The type of biopsy and whether the anesthesia was used or not will determine the length of your recovery period. There will be some mild cramping, spotting, and vaginal discharge. Do not use tampons are have sex for a week after the biopsy.

You can go back to your normal diet. Get immediate medical attention if you have any one of the following:

  •    Bleeding
  •    Fever and/or chills
  •    Severe lower abdominal pain
  •    Foul-smelling drainage from your vagina

ENDOMETRIAL BIOPSY

What is an endometrial biopsy?

The endometrial biopsy is a surgical procedure in which endometrium, a small tissue from the uterus lining is obtained. Once the endometrium is obtained, it is examined to either look for the presence of abnormal cells or check the effects of the hormones on the tissue.

During the menstrual cycle, the endometrium nourishes a fetus. If the implantation of the fertilized egg does not happen, the endometrium along with blood and mucus make up the menstrual flow that leaves the vagina. After menopause, menstruation stops and there is no bleeding.

Reasons for the procedure

The procedure is done if the woman is going through any of the following:

  1.    Abnormal menstrual, or menopause bleeding
  2.    Absence of uterine bleeding
  3.    To check the effects of hormone therapy
  4.    Uterine infections like endometritis
  5.    Abnormal cells or cancer

Before the procedure

  •    Understand the complete procedure. Ask the questions and clear all your doubts.
  •    Sign the consent form giving the hospital permission to do this procedure on you.
  •    No prior fasting or sedation is required. However, in some cases, a pain reliever is given 30 minutes before the procedure.
  •    Make sure your doctor is aware of your sensitivity, allergies to anything including medication, anesthesia, iodine, tape, latex, etc. Make sure the medications include over-the-counter and prescribed medications, herbal products, and dietary supplements.
  •    Get someone to drive you home after the procedure. Also, bring a sanitary pad.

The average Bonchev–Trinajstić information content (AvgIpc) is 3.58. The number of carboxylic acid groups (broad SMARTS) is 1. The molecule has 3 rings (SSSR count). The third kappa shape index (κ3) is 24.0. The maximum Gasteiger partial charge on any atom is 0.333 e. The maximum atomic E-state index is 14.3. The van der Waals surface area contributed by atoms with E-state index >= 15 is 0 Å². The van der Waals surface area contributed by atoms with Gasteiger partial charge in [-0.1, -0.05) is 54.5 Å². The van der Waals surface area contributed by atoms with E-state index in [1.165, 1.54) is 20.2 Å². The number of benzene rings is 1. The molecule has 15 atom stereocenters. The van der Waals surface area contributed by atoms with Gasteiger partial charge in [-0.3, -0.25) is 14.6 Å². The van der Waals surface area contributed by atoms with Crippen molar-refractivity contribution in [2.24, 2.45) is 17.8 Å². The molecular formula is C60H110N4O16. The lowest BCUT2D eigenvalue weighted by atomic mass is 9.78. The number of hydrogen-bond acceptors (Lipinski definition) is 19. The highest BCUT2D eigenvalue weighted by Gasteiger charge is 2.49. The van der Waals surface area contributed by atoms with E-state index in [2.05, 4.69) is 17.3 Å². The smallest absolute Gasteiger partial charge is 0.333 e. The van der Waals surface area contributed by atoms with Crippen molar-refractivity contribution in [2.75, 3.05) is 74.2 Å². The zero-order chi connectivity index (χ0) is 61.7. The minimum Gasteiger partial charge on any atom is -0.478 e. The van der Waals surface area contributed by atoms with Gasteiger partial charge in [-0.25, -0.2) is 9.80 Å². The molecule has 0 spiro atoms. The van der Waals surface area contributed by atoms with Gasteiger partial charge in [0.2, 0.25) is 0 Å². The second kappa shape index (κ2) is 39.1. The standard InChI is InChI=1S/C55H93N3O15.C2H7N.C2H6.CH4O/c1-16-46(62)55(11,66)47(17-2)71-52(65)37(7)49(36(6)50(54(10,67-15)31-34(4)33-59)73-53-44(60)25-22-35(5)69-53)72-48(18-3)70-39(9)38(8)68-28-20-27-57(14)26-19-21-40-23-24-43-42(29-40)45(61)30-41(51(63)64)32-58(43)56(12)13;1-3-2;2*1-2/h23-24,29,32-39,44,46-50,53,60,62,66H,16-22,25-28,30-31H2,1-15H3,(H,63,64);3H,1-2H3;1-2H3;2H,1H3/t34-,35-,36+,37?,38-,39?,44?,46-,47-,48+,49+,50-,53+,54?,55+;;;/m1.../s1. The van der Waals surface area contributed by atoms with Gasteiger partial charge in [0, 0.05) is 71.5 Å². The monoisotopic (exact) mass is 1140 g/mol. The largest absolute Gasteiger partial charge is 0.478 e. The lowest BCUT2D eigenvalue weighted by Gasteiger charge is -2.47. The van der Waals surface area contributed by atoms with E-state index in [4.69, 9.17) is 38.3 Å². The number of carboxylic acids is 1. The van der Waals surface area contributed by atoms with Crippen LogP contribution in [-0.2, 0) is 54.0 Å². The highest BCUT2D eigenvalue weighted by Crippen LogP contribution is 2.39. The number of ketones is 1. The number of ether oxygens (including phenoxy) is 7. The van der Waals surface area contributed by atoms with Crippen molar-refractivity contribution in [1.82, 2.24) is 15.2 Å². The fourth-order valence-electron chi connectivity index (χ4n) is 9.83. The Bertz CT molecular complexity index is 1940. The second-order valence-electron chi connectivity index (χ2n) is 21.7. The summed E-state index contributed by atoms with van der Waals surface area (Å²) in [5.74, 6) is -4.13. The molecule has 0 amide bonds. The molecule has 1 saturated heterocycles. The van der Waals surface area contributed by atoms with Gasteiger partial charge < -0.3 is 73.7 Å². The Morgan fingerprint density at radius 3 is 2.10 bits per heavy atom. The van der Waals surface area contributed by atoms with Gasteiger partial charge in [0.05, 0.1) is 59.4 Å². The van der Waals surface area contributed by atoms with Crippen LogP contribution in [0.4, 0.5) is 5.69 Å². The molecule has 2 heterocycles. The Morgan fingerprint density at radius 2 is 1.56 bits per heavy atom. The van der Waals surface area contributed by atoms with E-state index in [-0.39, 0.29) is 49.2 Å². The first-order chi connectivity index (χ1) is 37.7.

During the procedure

It is an outpatient procedure that goes as follows:

  1.    An instrument named Speculum will be inserted into your vagina. This will expose the cervix by spreading the walls of the vagina apart.
  2.    Your cervix will be cleaned using an antiseptic solution.
  3.    Next, the area will be numbed using medications or a numbing spray.
  4.    Tenaculum, a type of forceps will hold the cervix ready for the procedure.
  5.    Then, a thin rod-like instrument named a uterine sound is inserted into the cervical opening. This is done to determine the location for biopsy and the length of the uterus.
  6.    After this, a catheter will be inserted into the uterus through the cervical opening. The inner tube that creates the suction at the end of the catheter is withdrawn. Then, the tip of the catheter is gently rotated and moved to collect small pieces of endometrial tissue.
  7.    The catheter and speculum are removed and the tissue is sent to a lab.

After the procedure

After the procedure, rest for a few minutes before you go home. You might need a sanitary pad for bleeding. You might also have some spotting, cramping, and vaginal bleeding. Do not douche, use tampons or have sex for at least 2 to 3 days after the procedure. Also, don’t do any strenuous activity.

Notify your doctor if you have:

  •    Excessive bleeding
  •    Fever and/or chills
  •    Foul-smelling vaginal discharge
  •    Severe lower abdominal pain